OCOT extends apprenticeship ratio review: Stakeholders disappointed by delay

0
310
ocot annual report cover
Cover from the Ontario College of Trade's 2016 annual report

The Ontario College of Trades (OCOT) has extended the review of journeyperson to apprentice ratios by one year, as it implements the Dean Report recommendations regarding its governance, which caused much controversy during the first round of apprenticeship ratio reviews some three years ago.

Representatives of both sides of the spectrum – employer groups and unions representing workers in certified trades – have expressed frustration with the delay, though from differing perspectives.

Apprentice-to-journeyperson ratios have been a contentious issue since the OCOT’s establishment in 2009; with representatives of organized labour arguing for higher ratios on health and safety grounds, while employers and representatives of non-union organizations advocate for lower ratios, arguing that safety concerns are overplayed and high ratios create artificial barriers to labour force entry.

The current rules generally set a one-to-one ratio for the first apprentice and then upwards of 1-3 for additional workers, but they vary depending on the trade and other criteria.

In the first round of apprentice ratio reviews, there was much teeth gnashing as the review panels’ decisions depended on the ideological composition of its members; an issue that the OCOT hopes to resolve through a new system to select panel members through a more independent roster process.

“While we recognize that the OCOT has a new CEO, its previous leadership had more than enough time to make ratio reviews a priority to improve the process,”  Joe Vaccaro, chair of the Ontario Skilled Trades Alliance (OSTA) and chief executive officer of the Ontario Home Builders’ Association (OHBA) said in a statement. “Over the next year we expect that OCOT will create a process consistent with the Tony Dean recommendations that will be more transparent and inclusive for small businesses that want their voice heard.  If this happens, we fully expect ratios to be lowered.”

Meanwhile, James Barry, executive director of the International Brotherhood of Electrical Workers Construction Council of Ontario (IBEW-CCO) said that the delay “is consistent with the many challenges the OCOT has faced since its inception.

“Another example of a delay can be witnessed with a closer look at the compliance and Enforcement policy,” he said. “This policy was put into effect in June 2017.”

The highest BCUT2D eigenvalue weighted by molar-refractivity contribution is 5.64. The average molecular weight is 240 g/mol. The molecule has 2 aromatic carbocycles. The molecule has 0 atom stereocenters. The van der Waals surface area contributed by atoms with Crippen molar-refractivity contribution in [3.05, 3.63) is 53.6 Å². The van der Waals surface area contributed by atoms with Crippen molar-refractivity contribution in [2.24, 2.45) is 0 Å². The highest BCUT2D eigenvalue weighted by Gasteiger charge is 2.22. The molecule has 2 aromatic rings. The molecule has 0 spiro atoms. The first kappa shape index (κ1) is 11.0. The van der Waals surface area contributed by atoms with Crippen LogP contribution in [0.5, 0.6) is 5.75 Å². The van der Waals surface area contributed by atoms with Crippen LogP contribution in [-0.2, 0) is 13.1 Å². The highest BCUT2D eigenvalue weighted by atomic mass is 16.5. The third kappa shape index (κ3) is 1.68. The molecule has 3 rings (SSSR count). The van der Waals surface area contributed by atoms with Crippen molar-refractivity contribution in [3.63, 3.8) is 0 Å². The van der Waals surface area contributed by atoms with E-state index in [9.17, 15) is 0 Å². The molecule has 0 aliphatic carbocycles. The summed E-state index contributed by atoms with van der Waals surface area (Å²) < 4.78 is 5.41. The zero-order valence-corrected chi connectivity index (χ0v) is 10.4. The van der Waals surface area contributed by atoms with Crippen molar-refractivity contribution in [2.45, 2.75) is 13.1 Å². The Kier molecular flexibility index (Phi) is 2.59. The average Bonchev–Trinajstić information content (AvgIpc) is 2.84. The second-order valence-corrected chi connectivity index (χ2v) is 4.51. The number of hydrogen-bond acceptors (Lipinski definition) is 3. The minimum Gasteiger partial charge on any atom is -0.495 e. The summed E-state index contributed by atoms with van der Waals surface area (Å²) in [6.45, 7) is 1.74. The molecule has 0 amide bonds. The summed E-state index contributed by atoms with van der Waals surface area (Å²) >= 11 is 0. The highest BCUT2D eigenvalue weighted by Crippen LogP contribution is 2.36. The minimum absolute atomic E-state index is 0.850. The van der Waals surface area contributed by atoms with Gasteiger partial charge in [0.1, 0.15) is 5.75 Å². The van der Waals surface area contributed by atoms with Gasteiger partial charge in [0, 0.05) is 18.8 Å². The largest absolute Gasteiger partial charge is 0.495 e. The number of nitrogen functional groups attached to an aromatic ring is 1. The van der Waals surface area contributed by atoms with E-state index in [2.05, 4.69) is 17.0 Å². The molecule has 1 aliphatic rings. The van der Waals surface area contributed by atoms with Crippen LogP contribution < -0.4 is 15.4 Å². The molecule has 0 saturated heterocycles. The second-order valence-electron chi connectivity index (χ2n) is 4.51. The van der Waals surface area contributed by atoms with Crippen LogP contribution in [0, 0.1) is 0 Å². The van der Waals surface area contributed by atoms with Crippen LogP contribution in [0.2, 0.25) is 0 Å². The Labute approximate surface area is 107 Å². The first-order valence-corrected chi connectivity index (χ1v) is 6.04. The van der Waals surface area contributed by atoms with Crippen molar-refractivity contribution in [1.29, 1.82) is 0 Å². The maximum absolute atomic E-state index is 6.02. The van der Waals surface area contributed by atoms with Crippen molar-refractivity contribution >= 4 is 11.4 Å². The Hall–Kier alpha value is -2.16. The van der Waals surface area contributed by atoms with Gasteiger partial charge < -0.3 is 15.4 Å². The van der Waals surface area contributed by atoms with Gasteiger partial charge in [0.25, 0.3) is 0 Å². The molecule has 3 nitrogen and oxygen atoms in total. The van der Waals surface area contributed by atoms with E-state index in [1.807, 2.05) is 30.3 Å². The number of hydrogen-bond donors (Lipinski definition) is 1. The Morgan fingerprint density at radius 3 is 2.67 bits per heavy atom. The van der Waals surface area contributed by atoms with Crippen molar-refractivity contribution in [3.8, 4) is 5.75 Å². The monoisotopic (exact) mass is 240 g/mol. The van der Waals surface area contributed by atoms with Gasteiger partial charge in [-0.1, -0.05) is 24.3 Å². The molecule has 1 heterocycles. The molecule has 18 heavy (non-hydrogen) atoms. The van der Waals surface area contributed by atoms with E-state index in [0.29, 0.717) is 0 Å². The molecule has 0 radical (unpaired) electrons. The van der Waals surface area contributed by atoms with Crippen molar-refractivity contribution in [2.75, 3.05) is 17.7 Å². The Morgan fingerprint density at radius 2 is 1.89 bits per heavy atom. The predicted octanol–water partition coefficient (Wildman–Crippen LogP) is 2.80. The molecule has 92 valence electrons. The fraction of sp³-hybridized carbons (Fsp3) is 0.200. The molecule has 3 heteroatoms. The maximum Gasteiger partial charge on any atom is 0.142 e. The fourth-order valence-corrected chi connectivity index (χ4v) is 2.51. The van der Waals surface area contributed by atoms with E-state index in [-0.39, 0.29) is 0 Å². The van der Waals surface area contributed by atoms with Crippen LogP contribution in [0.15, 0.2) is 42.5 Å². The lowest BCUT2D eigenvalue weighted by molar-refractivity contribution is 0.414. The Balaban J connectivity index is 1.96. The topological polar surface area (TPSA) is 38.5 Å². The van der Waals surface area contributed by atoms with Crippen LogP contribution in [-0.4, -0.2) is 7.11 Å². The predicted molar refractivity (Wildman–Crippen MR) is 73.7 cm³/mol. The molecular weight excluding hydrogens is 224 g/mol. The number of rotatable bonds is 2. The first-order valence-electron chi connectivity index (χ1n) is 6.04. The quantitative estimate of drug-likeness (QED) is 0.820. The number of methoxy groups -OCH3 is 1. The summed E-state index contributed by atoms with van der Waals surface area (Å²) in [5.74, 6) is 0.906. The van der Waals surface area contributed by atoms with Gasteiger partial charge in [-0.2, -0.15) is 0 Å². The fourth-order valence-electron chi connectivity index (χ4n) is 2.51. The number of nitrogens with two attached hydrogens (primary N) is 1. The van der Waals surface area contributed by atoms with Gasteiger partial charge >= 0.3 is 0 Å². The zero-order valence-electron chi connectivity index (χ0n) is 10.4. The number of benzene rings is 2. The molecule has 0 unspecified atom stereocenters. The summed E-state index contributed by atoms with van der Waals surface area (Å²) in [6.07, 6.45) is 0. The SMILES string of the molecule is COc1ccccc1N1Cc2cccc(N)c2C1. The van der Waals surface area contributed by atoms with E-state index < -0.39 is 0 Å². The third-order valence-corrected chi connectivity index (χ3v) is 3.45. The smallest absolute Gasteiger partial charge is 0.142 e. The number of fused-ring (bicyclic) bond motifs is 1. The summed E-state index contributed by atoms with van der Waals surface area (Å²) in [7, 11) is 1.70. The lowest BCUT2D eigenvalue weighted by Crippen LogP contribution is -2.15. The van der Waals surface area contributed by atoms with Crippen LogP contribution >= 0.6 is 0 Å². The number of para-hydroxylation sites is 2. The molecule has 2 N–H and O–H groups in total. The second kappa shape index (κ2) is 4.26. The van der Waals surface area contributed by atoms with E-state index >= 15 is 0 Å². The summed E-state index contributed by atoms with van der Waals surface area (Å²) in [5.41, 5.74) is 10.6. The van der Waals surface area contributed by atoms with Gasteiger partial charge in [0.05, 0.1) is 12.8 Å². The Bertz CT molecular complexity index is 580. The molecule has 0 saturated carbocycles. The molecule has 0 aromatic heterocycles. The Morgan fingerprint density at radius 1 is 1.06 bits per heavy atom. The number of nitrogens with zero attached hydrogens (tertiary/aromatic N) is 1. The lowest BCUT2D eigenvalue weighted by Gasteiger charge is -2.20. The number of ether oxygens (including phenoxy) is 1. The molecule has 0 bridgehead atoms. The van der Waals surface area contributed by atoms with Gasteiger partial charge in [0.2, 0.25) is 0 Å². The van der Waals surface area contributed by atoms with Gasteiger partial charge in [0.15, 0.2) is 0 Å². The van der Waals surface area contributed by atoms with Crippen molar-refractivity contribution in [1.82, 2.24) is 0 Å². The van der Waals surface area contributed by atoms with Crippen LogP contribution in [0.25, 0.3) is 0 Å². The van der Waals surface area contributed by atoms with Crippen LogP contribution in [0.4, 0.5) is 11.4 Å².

“To date, there has been little to no enforcement across the province of Ontario.  It is my understanding that until recently a majority of the divisional and trade boards in the construction sector have not been fully populated.

“This results in not having a quorum and the inability of the College to hold construction sector meetings. In my opinion, this compromises the governance structure within the College and the constructions sector as a whole.

“When the ratio reviews of the electrical trade take place, the IBEW/CCO will make every effort to be actively engaged in the process,” he said.  The IBEW represents almost 20,000 members across the province.

In its statement, the OCOT says the delay will allow it to “work with stakeholders to develop a framework that will clarify the broader public policy objectives ratios are intended to achieve, refine how the ratio review process is conducted, and make any needed changes to the criteria for determining appropriate ratios.”

“The framework is being developed in an open and transparent manner that includes input from broad stakeholder consultations beginning in May 2018, an advisory panel, enhanced communications and other opportunities for feedback,” the statement said.

“We’re looking forward to the next round of stakeholder consultations on the framework and process so that when April 2019 arrives we can make both timely and informed decisions,” said George Gritziotis, the OCOT’s CEO and registrar.

LEAVE A REPLY

Please enter your comment!
Please enter your name here

This site uses Akismet to reduce spam. Learn how your comment data is processed.